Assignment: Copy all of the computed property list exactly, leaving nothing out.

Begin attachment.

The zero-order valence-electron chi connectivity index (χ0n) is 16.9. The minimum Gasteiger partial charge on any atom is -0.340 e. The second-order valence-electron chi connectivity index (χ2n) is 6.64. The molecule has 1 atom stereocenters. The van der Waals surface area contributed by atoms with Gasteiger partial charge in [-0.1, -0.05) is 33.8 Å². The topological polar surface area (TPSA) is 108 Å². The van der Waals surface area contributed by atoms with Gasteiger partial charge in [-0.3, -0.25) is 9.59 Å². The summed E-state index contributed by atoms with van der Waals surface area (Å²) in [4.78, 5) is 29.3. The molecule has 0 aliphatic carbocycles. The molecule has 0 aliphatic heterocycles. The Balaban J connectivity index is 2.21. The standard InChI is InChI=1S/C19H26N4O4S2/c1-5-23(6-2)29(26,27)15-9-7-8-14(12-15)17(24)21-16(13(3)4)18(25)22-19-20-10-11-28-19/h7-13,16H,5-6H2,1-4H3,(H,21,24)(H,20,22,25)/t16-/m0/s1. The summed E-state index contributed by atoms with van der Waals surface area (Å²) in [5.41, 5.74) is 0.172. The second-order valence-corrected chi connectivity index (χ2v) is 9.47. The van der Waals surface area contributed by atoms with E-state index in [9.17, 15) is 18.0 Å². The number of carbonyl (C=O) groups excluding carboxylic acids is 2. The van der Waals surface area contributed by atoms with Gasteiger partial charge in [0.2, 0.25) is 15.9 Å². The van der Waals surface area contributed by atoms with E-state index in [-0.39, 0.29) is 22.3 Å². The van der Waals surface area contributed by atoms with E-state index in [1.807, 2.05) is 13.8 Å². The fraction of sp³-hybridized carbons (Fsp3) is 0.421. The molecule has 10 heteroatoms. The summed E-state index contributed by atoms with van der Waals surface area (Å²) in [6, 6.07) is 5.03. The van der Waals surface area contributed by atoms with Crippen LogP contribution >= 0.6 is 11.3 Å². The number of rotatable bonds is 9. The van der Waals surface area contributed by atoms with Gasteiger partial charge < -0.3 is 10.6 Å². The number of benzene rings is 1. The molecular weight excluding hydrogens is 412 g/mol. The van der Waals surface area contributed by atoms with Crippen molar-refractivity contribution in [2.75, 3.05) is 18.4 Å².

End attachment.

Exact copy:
The zero-order valence-electron chi connectivity index (χ0n) is 16.9. The minimum Gasteiger partial charge on any atom is -0.340 e. The second-order valence-electron chi connectivity index (χ2n) is 6.64. The molecule has 1 atom stereocenters. The van der Waals surface area contributed by atoms with Gasteiger partial charge in [-0.1, -0.05) is 33.8 Å². The topological polar surface area (TPSA) is 108 Å². The van der Waals surface area contributed by atoms with Gasteiger partial charge in [-0.3, -0.25) is 9.59 Å². The summed E-state index contributed by atoms with van der Waals surface area (Å²) in [4.78, 5) is 29.3. The molecule has 0 aliphatic carbocycles. The molecule has 0 aliphatic heterocycles. The Balaban J connectivity index is 2.21. The standard InChI is InChI=1S/C19H26N4O4S2/c1-5-23(6-2)29(26,27)15-9-7-8-14(12-15)17(24)21-16(13(3)4)18(25)22-19-20-10-11-28-19/h7-13,16H,5-6H2,1-4H3,(H,21,24)(H,20,22,25)/t16-/m0/s1. The summed E-state index contributed by atoms with van der Waals surface area (Å²) in [5.41, 5.74) is 0.172. The second-order valence-corrected chi connectivity index (χ2v) is 9.47. The van der Waals surface area contributed by atoms with E-state index in [9.17, 15) is 18.0 Å². The number of carbonyl (C=O) groups excluding carboxylic acids is 2. The van der Waals surface area contributed by atoms with Gasteiger partial charge in [0.2, 0.25) is 15.9 Å². The van der Waals surface area contributed by atoms with E-state index in [-0.39, 0.29) is 22.3 Å². The van der Waals surface area contributed by atoms with E-state index in [1.807, 2.05) is 13.8 Å². The fraction of sp³-hybridized carbons (Fsp3) is 0.421. The molecule has 10 heteroatoms. The summed E-state index contributed by atoms with van der Waals surface area (Å²) in [6, 6.07) is 5.03. The van der Waals surface area contributed by atoms with Crippen LogP contribution >= 0.6 is 11.3 Å². The number of rotatable bonds is 9. The van der Waals surface area contributed by atoms with Gasteiger partial charge < -0.3 is 10.6 Å². The number of benzene rings is 1. The molecular weight excluding hydrogens is 412 g/mol. The van der Waals surface area contributed by atoms with Crippen molar-refractivity contribution in [2.75, 3.05) is 18.4 Å².